Councils praise plan for Klahanie-area transfer

April 15, 2014

Members of the Issaquah and Sammamish city councils took turns praising a deal to transfer the Klahanie Annexation Area from Issaquah to Sammamish.

Sammamish members not only seemed to like the deal, but said they also hoped it would usher in a new spirit of cooperation with Issaquah after some tense disputes over the past few months.

The Issaquah Land & Shore Committee took up the drafted interlocal agreement in its April 8 meeting and unanimously recommended its approval by the full council.

“The general consensus is that it was great,” Land & Shore Committee Chairman Tola Marts said. “We had been hoping that this issue could occur in the context of a regional issue, and this draft agreement really does that.”

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Council to explore releasing Klahanie

April 1, 2014

The Issaquah City Council wants to take a step back from a piecemeal Klahanie-area annexation.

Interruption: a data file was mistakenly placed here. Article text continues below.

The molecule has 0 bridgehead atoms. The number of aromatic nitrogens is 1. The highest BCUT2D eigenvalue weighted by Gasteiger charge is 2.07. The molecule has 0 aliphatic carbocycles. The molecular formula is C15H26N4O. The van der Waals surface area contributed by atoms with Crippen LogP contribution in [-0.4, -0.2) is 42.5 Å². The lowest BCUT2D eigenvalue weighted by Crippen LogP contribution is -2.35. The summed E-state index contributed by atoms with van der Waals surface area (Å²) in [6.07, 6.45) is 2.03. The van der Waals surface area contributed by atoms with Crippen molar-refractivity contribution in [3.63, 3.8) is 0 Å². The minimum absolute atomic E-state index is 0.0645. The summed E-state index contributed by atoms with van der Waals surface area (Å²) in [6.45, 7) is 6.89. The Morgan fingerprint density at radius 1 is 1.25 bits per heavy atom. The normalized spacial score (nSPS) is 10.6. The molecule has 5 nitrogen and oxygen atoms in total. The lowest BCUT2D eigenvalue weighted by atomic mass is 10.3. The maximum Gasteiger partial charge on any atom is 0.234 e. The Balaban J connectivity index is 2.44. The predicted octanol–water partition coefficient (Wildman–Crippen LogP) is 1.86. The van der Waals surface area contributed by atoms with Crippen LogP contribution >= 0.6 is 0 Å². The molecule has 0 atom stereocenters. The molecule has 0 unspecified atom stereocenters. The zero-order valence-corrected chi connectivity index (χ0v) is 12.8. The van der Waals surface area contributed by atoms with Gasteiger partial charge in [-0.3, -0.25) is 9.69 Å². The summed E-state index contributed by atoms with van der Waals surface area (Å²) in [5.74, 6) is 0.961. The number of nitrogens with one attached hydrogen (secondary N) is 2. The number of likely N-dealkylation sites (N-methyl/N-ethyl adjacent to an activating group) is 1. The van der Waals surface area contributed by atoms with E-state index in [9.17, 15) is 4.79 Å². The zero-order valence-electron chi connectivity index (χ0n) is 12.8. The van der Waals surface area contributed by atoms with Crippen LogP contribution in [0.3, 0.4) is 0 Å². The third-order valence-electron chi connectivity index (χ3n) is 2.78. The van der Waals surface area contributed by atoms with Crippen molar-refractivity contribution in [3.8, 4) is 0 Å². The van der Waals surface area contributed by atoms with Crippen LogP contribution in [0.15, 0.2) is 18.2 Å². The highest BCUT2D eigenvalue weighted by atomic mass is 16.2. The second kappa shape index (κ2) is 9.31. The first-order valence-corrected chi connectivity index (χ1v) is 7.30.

The council directed the administration March 10 to craft a brief view of editing Issaquah’s potential annexation area to only include the southern areas of the Klahanie region, reflecting districts that voted the highest to join Issaquah in the Feb. 11 election. During the March 25 Committee of the Whole meeting, city Long Range Planning Manager Trish Heinonen presented the findings.

“This boundary would have a lesser impact on our responsibility,” she said. “It would be just like a new subdivision.”

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State park annexation enters council consideration

March 18, 2014

The Issaquah City Council will consider adding annexation of Lake Sammamish State Park to its comprehensive plan.